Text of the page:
Fast for £10k | U-turn special!

Getting Britain Moving indeed. Time for the shackles to come off…

By PH Staff / Saturday, 8 October 2022 / Loading comments

Ford Fiesta ST, 2015, 50k, £10,000 

 Yes, alright, the mimed yawns aren’t necessary, and nor is it in fact the law that says we must kick off with a Fiesta ST when discussing affordable fast cars. It’s simply a truth universally acknowledged that the seventh-generation model is, pound-for-pound, an awful lot of hot hatch for the money. Obviously that isn’t a measure of space, and if you’re buying a car with the intention of regularly putting humans in the back, we absolutely wouldn’t recommend it. But if you just want to go really quite quickly on your own for not a lot of outlay – or, indeed, running costs – the ST really is a wonderfully rewarding way to go. Moreover its popularity means there are plenty to choose from. Ten big ones ought to buy one with middling miles and a decent spec. Much like this one. NC 

VW Golf GTI, 2013, 117k, £9,995  

Of course, if you do plan on accommodating adults in the rear on a semi-regular basis, you buy a Golf GTI. That’s the law. Or it is if you’re a vaguely sensible sort, and don’t feel the urge to buy a multi-cylinder engine. Helpfully for the purposes of this overview, the Mk7 has recently dropped into the £10k dragnet, and while the entry-level 220hp version was never the most spirited car to make it ashore, it has an awful lot going for it. For one thing it’s very pleasant to drive in the kind of cohesive, amenable way that alludes most modern hot hatches, and for another, its cabin is superbly laid out and a joy to interact with – virtues that its successor famously does not share. This one has covered a respectable amount of miles in nearly ten years on the road, and is said to have enjoyed the company of just one owner. Bargain. NC 

Porsche Boxster 2.7, 2000, 57k, £9,995  

From the likely sublime to the potentially ridiculous. Okay, we’re not necessarily saying you should spend £10k on a 22-year-old Boxster, we’re merely pointing out that you could. The presence of Porsche’s convertible among cut-price competition is obviously well known, and there are plenty of reasons – some more pertinent than others – to give it some heavy thought before committing. But the benefits are well established, too – number one among them being you’ll be a Porsche owner. And while the 986 might be a looking tiny bit dated in this its third decade, it remains a rear-drive convertible of unquestioned pedigree. Here’s one with relatively few miles and just two previous owners. Dynamite. NC 

Jaguar XF SV8, 2008, 97k, £7,995

In much the same way that we had to feature a Fiesta ST, so we couldn’t go without a fast Jag. There remains little out there to match them for performance-per-pound value. And with an XF, there’s the added benefit of a 21st-century design, and not something that looks like a supercharged grandfather clock. This isn’t an XFR, instead the SV8 that served as the range flagship until the 5.0-litre tyre slayer arrived in 2009. It carried over the 4.2-litre supercharged V8 used in the S-Type R and previous XJR, which meant 420hp and almost the same again in lusty supercharged torque – big numbers for £7,995. This one isn’t quite perfect, though it does come with full service history and a more vocal exhaust to better appreciate the eight-cylinder rumble. MB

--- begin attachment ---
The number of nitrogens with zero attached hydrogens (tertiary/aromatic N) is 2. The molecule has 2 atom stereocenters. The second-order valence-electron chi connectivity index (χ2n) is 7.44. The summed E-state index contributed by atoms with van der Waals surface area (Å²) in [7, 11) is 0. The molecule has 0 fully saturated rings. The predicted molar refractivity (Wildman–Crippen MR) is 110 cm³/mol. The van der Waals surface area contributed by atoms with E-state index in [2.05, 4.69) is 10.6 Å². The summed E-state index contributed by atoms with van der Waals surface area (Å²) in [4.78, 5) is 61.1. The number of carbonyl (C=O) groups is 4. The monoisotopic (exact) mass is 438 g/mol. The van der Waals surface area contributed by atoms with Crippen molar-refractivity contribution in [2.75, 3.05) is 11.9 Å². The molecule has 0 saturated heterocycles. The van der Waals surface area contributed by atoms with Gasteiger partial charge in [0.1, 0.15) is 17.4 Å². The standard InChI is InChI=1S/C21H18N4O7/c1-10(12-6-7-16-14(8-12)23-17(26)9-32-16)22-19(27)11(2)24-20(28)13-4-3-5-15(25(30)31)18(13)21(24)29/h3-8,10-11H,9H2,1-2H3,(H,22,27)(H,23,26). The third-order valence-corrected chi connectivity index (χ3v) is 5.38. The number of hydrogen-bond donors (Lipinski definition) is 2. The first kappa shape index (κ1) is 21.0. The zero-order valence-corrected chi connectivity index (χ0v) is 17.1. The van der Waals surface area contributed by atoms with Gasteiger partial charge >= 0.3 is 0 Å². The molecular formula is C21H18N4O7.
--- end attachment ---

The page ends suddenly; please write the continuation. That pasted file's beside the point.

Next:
Peugeot RCZ R, 2015, 132k, £9,995 

Enter the left-field choice. There are RCZ Rs out there still for more than £20k, yet this one sneaks in under £10k on account of its higher-than-average mileage. But as a demonstrator then with one owner from new, plus a chunk of recent remedial work, that needn’t be as scary as it sounds. The RCZ R was a spectacular return to form for fast Peugeots back in 2013. The standard RCZ was underwhelming; the R was completely absorbing. It made 270hp from just 1.6-litres (!), and a tightly wound chassis really made the most of it. That the RCZ still looked so good further helped its cause, all of which was then undermined by a £32k asking price. Which was too much, and the car was dropped after a year. But for less than a third as much… MB

TVR Chimaera, 1995, 98k, £9,495 

As the TVR rebirth continues to flounder, so the appeal of a Blackpool-built sports car from the heyday continues to climb. The really late, Smolensky-era cars – the best Sagarises and Tuscans – are now big bucks, but there are undoubtedly still affordable and fast TVRs out there, as this Chimaera proves. It’s a 1995 car with the 4.0-litre V8, which ought to mean around 240hp moving a little more than a tonne. That remains a healthy power-to-weight ratio all these years later, and we all know how much a great soundtrack can contribute to the sense of occasion as well.  This Tahiti Blue Chimaera is nearing 100,000 miles with the history to support it, with the added benefits of power steering and some recent rear axle work. For five hundred quid less than £10k. What a tremendous bargain. MB

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